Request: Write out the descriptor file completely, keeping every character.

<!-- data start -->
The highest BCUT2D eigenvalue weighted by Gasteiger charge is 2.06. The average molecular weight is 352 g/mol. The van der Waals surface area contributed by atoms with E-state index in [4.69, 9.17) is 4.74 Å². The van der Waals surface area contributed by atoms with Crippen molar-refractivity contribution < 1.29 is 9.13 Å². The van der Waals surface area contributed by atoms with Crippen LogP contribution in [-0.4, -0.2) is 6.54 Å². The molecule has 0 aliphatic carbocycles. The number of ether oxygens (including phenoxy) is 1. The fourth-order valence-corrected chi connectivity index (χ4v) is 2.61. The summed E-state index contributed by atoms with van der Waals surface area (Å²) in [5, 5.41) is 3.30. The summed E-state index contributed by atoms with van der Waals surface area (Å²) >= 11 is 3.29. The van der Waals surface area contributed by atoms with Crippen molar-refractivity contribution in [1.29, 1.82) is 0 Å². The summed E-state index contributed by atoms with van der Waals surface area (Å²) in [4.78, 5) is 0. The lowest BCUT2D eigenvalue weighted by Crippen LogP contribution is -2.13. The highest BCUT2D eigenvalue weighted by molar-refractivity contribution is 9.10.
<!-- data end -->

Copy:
The highest BCUT2D eigenvalue weighted by Gasteiger charge is 2.06. The average molecular weight is 352 g/mol. The van der Waals surface area contributed by atoms with E-state index in [4.69, 9.17) is 4.74 Å². The van der Waals surface area contributed by atoms with Crippen molar-refractivity contribution < 1.29 is 9.13 Å². The van der Waals surface area contributed by atoms with Crippen LogP contribution in [-0.4, -0.2) is 6.54 Å². The molecule has 0 aliphatic carbocycles. The number of ether oxygens (including phenoxy) is 1. The fourth-order valence-corrected chi connectivity index (χ4v) is 2.61. The summed E-state index contributed by atoms with van der Waals surface area (Å²) in [5, 5.41) is 3.30. The summed E-state index contributed by atoms with van der Waals surface area (Å²) >= 11 is 3.29. The van der Waals surface area contributed by atoms with Crippen molar-refractivity contribution in [1.29, 1.82) is 0 Å². The summed E-state index contributed by atoms with van der Waals surface area (Å²) in [4.78, 5) is 0. The lowest BCUT2D eigenvalue weighted by Crippen LogP contribution is -2.13. The highest BCUT2D eigenvalue weighted by molar-refractivity contribution is 9.10.